News / Middle East

Clinton Lashes Out at Syria, Russia, China

US Secretary of State Hillary Clinton speaks at a news conference following the Friends of Syria Conference in Tunis, Tunisia, February 24, 2012.
US Secretary of State Hillary Clinton speaks at a news conference following the Friends of Syria Conference in Tunis, Tunisia, February 24, 2012.
Al Pessin

U.S. Secretary of State Hillary Clinton lashed out at Russia and China over their Syria policy Friday, at the conclusion of a meeting in Tunis designed to increase pressure on the Syrian regime and its supporters to allow democratic change.

Secretary Clinton said Syrian President Bashar al-Assad will have even more blood on his hands if he does not stop the violence and allow humanitarian aid to reach civilian areas his troops have been shelling for weeks. But she reserved some of her harshest words for Assad's main international supporters, Russia and China, who vetoed a U.N. Security Council resolution that would have condemned him.

“They are setting themselves against the aspirations not only of the Syrian people, but of the entire Arab Spring, the Arab awakening. It's quite distressing to see two permanent members of the Security Council using their veto when people are being murdered," said Clinton. "It is just despicable. And I ask, 'Whose side are they on?' They are clearly not on the side of the Syrian people.”

Russia, China called out

Clinton said the Russian, Chinese and Syrian positions are contrary to history and are not sustainable.

She also said several times that there are signs that the network of domestic support around Assad is cracking, and she called on members of his security services, in particular, to break with the regime.

“Their continuing to kill their brothers and sisters is a stain on their honor. Their refusal to continue this slaughter will make them heroes in the eyes of not only Syrians, but people of conscience everywhere,” said Clinton.

"Friends of Syria" Key Facts

  • Who: More than 73 entities, including the United States, European and Arab nations, the United Nations, the Arab League, the African Union and the Gulf Cooperation Council. Key Syrian ally, Russia, will not attend.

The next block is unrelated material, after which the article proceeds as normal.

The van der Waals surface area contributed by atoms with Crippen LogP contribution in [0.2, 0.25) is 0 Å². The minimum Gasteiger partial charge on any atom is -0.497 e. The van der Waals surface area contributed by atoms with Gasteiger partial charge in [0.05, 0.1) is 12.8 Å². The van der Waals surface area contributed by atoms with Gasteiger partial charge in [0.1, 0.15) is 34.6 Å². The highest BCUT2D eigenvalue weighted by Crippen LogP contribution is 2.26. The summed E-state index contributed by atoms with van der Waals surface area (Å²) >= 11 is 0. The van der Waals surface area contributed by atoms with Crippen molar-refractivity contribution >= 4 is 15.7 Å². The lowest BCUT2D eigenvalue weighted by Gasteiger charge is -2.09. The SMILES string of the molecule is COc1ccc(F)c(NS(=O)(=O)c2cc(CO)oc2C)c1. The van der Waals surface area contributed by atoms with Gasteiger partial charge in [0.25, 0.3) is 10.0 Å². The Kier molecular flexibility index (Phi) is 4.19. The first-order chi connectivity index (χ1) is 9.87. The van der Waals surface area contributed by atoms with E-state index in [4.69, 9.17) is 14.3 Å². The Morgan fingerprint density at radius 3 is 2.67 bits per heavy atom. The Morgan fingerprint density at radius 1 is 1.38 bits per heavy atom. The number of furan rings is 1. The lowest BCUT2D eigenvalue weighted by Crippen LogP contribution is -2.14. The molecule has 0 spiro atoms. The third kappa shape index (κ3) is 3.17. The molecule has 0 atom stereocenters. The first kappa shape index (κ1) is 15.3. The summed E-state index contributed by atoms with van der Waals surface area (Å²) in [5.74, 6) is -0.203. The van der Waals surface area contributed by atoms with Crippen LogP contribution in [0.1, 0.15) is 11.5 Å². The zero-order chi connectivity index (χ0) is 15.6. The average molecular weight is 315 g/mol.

• What: An international meeting on Syria proposed by France and the United States
  • Where: Tunis, Tunisia
  • When: February 24, 2012
  • Why: To increase sanctions to force Syrian President Bashar al-Assad to step down, to demand humanitarian access to places under government siege, and to support Syrian opposition groups with a power transition plan.

The secretary spoke after a long afternoon of meetings at the conference of the 70 countries and organizations that call themselves the Friends of the Syrian People. The meeting agreed to intensify efforts to deliver humanitarian aid to besieged Syrian towns, but only if the Syrian government provides safe passage. The meeting did not discuss sending foreign troops, and there was no agreement on a request for arms from the main Syrian opposition group at the meeting, the Syrian National Council.

Growing network

Reuters quoted one member of the Council as being disappointed in the meeting, and some Arab delegations also were reported to have wanted to move on arms sales. One human rights group, Avaaz, said the meeting “failed to go far enough fast enough” to end the shelling and deliver aid.

The meeting agreed to continue to work with the Council, and called on it to further broaden its support inside Syria. Tunisia's foreign minister said the Council could be recognized as the sole legitimate representative of the Syrian people at the Friends' meeting in Turkey in March, or the following one, planned for France in April.

Delegates also agreed to increase sanctions on the Assad regime, including possible travel bans on senior Syrian officials, freezing their assets, boycotting Syrian oil, suspending new investments and beginning to close embassies and consulates. They want Assad to step down in favor of a transitional council leading to elections and a new constitution.

Clinton said members of the Syrian regime must be held accountable for the current violence, which human rights groups say has killed about 9,000 civilians. She said Assad's days in office are numbered, and that she deeply regrets that there will be more killing before he goes.

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